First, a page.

At the University Hospital of Wales, a shunt was put into William’s brain to drain the excess spinal fluid overproduced by the tumour.
WHAT ARE EPENDYMOMAS?
A type of brain tumour made up of cancer cells and tissue found in the brain called ependymal cells.
These cells are found lining the fluid–filled spaces in and around the brain and their job is to produce spinal fluid.
The tumours grow rapidly and are relatively rare.
There are approximately 200 cases diagnosed in the US each year and less than 50 in Britain.
The average age of diagnosis is five years old and at least a quarter of diagnoses happen before the age of two.
In most cases the tumours are small and cause little or no symptoms, but in severe cases they trigger a host of problems including:
Loss of balance (known as ataxia)
- Problems speaking (known as dysarthria)
- Difficulty swallowing (known as dysphagia)
- Making overly clumsy movements (known as dysmetria).
- Their head seeming to be twisted or tilted (known as torticollis or wry neck)
He then went under the knife to have as much of the tumour taken out as possible. The procedure has left William unable to swallow, move his left side or open his eyes properly.
‘His eyes kind of flick to the side, but when I talk to him he clearly knows I’m there,’ Mr Horne added.
The father said the doctors looked ‘shocked’ when they expressed their desire not to give William the chemotherapy or radiotherapy and to go down the cannabis route instead.
‘A lot of people in our situation would panic [and go with the doctors’ advice] but I was so strong in my beliefs that I knew cannabis was going to work,’ he said.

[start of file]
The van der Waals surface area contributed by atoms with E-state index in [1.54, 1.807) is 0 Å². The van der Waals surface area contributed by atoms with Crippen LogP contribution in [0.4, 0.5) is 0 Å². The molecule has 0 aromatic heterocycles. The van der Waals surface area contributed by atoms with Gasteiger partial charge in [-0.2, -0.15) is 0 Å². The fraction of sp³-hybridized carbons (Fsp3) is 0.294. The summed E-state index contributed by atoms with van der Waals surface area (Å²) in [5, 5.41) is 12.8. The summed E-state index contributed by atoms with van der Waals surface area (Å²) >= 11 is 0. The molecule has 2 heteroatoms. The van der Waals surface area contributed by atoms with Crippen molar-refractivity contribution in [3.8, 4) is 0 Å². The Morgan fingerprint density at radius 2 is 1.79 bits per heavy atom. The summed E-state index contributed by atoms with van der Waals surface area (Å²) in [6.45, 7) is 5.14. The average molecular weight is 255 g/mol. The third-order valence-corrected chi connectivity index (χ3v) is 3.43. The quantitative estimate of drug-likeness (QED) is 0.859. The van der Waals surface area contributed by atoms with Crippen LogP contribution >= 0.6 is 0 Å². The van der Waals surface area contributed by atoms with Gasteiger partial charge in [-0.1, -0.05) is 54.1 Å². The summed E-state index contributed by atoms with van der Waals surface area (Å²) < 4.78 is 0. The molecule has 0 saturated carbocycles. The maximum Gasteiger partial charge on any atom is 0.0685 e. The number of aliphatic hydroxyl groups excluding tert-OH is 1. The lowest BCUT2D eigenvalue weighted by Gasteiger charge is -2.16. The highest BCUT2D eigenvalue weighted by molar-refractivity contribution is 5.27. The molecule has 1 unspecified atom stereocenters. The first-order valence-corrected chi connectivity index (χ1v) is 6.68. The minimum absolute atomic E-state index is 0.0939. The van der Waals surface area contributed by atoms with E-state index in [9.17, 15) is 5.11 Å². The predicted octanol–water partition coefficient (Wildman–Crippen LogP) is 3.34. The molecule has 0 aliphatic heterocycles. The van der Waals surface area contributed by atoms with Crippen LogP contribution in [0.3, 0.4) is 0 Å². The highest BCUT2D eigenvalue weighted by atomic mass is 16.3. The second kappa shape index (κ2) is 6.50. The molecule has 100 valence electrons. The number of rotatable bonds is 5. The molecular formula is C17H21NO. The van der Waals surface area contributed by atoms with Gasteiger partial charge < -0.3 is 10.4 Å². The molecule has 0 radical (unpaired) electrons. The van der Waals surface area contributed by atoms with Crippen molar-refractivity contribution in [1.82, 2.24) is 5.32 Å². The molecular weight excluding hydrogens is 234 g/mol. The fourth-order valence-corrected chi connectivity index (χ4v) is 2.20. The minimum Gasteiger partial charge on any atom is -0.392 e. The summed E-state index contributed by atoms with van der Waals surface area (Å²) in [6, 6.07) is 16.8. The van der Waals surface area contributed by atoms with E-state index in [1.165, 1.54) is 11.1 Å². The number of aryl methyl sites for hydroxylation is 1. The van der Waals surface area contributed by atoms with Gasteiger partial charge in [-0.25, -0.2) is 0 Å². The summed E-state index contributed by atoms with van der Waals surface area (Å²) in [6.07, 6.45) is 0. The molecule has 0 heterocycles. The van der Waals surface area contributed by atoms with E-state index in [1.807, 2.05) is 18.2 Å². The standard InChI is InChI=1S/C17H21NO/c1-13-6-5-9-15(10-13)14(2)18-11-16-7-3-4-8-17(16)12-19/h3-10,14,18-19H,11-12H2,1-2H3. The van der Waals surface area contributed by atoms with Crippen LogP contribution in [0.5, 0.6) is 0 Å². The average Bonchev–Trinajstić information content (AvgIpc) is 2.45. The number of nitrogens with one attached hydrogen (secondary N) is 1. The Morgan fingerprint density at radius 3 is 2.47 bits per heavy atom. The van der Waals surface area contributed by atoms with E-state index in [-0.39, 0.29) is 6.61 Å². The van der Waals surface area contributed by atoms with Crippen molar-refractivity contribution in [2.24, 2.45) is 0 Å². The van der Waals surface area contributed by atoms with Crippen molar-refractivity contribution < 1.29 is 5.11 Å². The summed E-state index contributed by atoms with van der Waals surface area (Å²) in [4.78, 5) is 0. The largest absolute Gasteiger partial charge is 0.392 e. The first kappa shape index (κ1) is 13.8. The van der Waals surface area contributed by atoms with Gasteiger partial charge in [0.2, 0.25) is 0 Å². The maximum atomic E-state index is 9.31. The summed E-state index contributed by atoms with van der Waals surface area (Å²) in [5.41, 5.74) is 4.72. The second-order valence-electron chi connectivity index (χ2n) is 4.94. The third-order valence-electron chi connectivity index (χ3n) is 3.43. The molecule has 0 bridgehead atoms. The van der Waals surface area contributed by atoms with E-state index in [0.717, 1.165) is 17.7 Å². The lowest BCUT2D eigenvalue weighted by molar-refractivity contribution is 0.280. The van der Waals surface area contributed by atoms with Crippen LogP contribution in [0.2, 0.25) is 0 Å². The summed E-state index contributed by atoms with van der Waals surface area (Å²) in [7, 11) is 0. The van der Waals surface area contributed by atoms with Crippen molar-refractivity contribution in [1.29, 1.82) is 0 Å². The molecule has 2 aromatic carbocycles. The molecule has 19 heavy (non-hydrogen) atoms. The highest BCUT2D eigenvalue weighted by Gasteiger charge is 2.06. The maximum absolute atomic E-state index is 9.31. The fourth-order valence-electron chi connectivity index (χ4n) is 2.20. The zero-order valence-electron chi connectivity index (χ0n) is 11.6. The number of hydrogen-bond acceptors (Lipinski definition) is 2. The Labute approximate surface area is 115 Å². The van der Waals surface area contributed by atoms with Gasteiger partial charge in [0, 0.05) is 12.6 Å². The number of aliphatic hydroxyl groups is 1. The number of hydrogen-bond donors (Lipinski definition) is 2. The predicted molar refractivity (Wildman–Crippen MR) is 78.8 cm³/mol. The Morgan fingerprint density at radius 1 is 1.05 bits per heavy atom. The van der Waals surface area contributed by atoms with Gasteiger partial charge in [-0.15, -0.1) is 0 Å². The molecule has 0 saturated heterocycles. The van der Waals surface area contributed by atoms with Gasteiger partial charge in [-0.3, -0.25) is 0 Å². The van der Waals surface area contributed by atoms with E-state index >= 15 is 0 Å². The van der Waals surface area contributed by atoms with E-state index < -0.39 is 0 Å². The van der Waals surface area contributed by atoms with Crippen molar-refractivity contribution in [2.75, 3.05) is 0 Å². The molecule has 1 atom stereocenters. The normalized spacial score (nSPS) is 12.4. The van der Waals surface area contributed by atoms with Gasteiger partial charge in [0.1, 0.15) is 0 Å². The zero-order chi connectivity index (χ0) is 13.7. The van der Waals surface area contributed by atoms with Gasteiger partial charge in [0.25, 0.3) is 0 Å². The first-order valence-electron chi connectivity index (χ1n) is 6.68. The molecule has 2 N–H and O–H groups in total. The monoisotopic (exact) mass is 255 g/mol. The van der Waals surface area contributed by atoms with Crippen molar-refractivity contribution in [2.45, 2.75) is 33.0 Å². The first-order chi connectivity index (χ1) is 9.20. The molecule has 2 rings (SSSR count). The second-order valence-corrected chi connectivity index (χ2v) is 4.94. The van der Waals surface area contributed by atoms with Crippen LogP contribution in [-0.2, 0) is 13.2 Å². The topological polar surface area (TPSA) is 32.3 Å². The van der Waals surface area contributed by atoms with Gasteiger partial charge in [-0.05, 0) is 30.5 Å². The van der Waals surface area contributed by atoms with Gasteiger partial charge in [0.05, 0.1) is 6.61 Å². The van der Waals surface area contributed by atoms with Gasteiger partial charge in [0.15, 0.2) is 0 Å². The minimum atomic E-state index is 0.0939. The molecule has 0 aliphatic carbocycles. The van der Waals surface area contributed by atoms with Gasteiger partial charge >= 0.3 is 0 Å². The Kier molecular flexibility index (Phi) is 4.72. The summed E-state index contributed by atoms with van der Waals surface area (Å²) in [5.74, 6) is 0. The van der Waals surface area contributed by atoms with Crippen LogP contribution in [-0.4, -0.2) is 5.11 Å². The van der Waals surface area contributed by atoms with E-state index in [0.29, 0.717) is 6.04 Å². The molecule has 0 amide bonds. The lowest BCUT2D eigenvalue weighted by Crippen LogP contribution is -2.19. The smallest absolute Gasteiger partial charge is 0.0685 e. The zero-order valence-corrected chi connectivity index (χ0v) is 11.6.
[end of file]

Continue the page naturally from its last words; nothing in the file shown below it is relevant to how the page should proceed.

‘In my opinion, rather than letting my son die, this is the only viable option for us. We need public support to help us get authorisation to use it.’
Medicinal cannabis was legalised in the UK last November, but there have reportedly only been two NHS prescriptions written.
A lack of clear guidance on how to prescribe it and issues over funding for the drugs has prevented many patients from getting the drugs.
Medicines derived from cannabis are not routinely available on the NHS because of concerns not enough research has been done into the benefits of THC.
THC is the main psychoactive ingredient in cannabis, which advocates claim is what helps the medicines combat crippling pain and seizures.
Mr and Mrs Horne believe it is the THC products which will help William.
But claims that cannabis or any of its derived compounds could have any helpful impact on cancer are unproven.
Professor Michael Barnes, a founder of the Medical Cannabis Clinicians Society and neurologist, stressed that while there are medical benefits to using cannabis oil, it does not cure diseases.
He said: ‘It is very useful as a treatment for conditions such as anxiety, pain and epilepsy in its own right and helpful as well in combination with the THC part of the plant for many other conditions including bowel problems (such as Crohn’s disease), appetite stimulation and fibromyalgia.
‘It is very safe and very effective for the conditions above and others. It is in many ways preferable to use a simple and safe medicine rather than a pharmaceutical product with many side effects.
‘However, it always wise to consult with a doctor before using to help with dose, etc.
‘Mainly it is a medicine that helps symptoms and doesn’t cure diseases. So that is important to emphasise.’
In response to William’s case, a spokesperson from Cardiff and Vale University Health Board said: ‘We are unable to comment on individual cases.
‘We always act in the best interests of our patients and their families. We would urge Mr Horne to get in touch with our concerns team to discuss this further.’